Higher Order Thinking

Integration of Higher Order Thinking Skills (7th-grade Math)

Observation Notes (What did you see?)

I mostly saw the lower levels of Bloom’s taxonomy: remember, understand, and apply rather than analyze, evaluate, and create. The work seemed more difficult (there was a lot of review) than complex. Instructions included: write, graph, match, find, and identify the relationship.

The work I saw today was individual. The whole class didn’t discuss things, the teacher asked questions and individual students answered. Review packets, notes, and extra credit assignments were all individual.

I did not see collaborative work. Sharing answers was discouraged. However, students could call on the teacher for help which some did by raising their hands or walking up to teacher.

The teacher elicited responses primarily by asking questions. During this period, most students waited to be called on after raising their hands. I suppose the assigned work could be viewed as a way of eliciting a response.

Reflection (What do you think? How will this affect your teaching?)

I think lower levels of Bloom’s taxonomy were emphasized because it was a middle school math class. I could incorporate easy higher level thinking and create wouldn’t be that appropriate for the content. There are many ways I could promote high order thinking.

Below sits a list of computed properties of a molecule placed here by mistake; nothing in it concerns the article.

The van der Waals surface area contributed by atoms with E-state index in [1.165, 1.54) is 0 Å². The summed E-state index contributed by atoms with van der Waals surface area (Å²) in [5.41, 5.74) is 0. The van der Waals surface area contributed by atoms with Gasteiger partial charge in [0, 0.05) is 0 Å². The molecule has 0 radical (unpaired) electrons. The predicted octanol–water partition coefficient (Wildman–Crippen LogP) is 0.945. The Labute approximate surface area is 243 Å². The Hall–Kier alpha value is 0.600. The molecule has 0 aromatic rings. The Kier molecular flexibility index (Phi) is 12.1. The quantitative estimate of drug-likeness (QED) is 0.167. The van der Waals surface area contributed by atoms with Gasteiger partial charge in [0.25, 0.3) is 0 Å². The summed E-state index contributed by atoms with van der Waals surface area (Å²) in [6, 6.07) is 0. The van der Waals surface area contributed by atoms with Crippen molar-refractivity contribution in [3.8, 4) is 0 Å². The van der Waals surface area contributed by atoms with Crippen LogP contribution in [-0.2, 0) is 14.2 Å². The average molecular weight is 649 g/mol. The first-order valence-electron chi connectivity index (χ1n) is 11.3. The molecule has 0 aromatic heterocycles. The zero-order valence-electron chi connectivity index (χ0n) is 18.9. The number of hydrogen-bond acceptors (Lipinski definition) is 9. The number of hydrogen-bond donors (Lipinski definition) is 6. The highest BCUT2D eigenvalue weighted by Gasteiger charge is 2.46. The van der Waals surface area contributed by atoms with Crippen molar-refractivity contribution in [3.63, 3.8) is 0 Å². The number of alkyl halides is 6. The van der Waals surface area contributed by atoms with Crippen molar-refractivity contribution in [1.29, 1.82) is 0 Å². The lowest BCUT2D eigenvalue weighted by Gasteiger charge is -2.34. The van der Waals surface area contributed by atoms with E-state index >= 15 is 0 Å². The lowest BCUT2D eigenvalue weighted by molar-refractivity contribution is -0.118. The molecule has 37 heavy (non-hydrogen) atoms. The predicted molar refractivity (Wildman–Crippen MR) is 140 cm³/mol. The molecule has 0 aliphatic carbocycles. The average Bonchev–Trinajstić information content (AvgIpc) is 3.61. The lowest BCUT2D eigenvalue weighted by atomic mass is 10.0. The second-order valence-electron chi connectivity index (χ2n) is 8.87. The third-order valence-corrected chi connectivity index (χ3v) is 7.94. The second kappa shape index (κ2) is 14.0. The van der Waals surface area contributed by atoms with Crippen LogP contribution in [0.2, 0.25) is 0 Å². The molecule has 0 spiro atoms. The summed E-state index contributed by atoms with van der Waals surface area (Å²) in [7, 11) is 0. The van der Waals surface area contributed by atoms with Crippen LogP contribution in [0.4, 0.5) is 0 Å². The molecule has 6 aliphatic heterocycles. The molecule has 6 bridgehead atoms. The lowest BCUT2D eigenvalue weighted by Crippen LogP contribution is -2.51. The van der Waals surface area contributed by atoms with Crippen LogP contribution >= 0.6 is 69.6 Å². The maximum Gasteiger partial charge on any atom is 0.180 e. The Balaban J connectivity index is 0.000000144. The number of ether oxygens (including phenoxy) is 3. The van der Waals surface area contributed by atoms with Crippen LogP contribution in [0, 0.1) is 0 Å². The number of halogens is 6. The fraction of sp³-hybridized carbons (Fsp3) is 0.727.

Individual work does have its place. Seatwork can be good for short periods of time but I would like to break the class period up into shorter periods of time even if it is review. I would lean more towards having students ask three other students and consult resources before relying on teacher.

I would like to see more collaborative work. I would like to incorporate more collaborative work. There are ways, such as making sure each member of a group has something to be responsible for, to make sure all students are working.

I saw a lot of encouragement during this period. The class was big but most of the students were working most of the time so the questioning method was effective. Another method I would like to try to elicit responses would be a few minutes of journaling during closure, this would work well in math, science, and other subjects.


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